Nursing Student Volunteers Play Critical Role at Campus COVID-19 Testing Site
For two weeks, 37 fourth-year nursing students checked people in, conducted screenings, and swabbed noses, contributing to the more than 13,000 tests completed at Houston Hall since early August.
In the Hall of Flags, eight tables circled the room. At each one, nurses donning scrubs under surgical gowns, gloves, masks, and goggles stood at the ready, waiting for University of Pennsylvania students to check in at a big white tent outside Irvine Auditorium.
The situation could unnerve even those accustomed to seeing medical professionals covered in personal protective equipment. The room in Houston Hall had become a makeshift COVID-19 testing site, yet those about to get swabbed seemed at ease, made comfortable by the friendly voices coming from behind the masks of those they’d interacted with so far.
Many such voices belonged to seniors in Penn’s School of Nursing, 37 of whom volunteered to help run the gateway site as part of the Nursing in the Community course co-led by Alicia Kachmar and Bridgette Brawner. For two weeks, the students checked people in, conducted temperature and travel-history screens, crowd-controlled, and even did some nose-swabbing, contributing to the more than 13,000 tests completed there since early August.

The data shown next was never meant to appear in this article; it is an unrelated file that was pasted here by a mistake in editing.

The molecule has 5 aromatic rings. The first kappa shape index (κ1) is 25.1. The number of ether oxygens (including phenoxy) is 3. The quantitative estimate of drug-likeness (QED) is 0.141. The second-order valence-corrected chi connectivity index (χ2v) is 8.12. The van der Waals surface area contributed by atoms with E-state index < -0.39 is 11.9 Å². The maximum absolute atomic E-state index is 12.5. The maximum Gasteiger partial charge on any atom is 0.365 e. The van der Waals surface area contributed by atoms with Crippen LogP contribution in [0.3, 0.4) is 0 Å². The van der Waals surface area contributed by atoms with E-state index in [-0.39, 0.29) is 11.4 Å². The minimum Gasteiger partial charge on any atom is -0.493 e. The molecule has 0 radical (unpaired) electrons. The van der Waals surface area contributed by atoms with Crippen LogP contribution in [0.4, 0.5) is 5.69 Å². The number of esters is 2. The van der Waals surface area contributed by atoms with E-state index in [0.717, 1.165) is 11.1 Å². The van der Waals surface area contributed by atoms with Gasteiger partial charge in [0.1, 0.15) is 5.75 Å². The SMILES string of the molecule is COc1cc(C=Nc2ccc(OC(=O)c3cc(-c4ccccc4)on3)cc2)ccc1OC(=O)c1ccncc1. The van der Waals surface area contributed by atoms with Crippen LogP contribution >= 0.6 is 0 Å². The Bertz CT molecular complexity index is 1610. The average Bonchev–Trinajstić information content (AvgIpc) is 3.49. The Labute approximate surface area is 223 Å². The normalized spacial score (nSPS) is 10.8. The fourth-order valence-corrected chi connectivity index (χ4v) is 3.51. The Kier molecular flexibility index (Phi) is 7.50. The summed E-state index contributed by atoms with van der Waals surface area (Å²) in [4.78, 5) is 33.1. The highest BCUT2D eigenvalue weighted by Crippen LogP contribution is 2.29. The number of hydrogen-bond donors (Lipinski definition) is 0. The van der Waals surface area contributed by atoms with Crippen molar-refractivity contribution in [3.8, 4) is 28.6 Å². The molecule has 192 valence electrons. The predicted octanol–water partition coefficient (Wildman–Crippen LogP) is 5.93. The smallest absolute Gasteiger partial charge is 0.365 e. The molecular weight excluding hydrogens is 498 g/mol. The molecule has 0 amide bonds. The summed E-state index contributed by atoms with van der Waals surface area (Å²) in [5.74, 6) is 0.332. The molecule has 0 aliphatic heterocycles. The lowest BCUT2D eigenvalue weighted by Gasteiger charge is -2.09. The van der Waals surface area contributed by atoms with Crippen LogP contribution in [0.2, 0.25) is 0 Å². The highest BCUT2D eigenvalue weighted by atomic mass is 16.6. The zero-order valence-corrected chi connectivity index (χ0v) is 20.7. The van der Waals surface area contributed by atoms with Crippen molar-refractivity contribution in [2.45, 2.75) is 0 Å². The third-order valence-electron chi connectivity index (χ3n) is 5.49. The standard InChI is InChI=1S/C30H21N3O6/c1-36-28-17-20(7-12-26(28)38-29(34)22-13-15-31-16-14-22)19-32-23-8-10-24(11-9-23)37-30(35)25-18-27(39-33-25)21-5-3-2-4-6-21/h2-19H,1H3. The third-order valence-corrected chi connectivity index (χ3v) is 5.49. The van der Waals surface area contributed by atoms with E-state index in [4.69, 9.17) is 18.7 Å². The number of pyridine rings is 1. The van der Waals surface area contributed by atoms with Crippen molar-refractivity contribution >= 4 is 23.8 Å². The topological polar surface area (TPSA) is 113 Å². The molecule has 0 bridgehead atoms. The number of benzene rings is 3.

“The nursing students have been an exceptional addition to what we’re doing here,” says Erika Gross, Penn’s chief operating officer for Wellness Services. “They have brought wonderful energy, and they’ve also normalized a lot of the activities that we’re going through right now. They’re the first people that most of our students see when they show up.”
This is an excerpt from a story that was originally published in Penn Today. It was written by Michele Berger. Click here to read the entire version.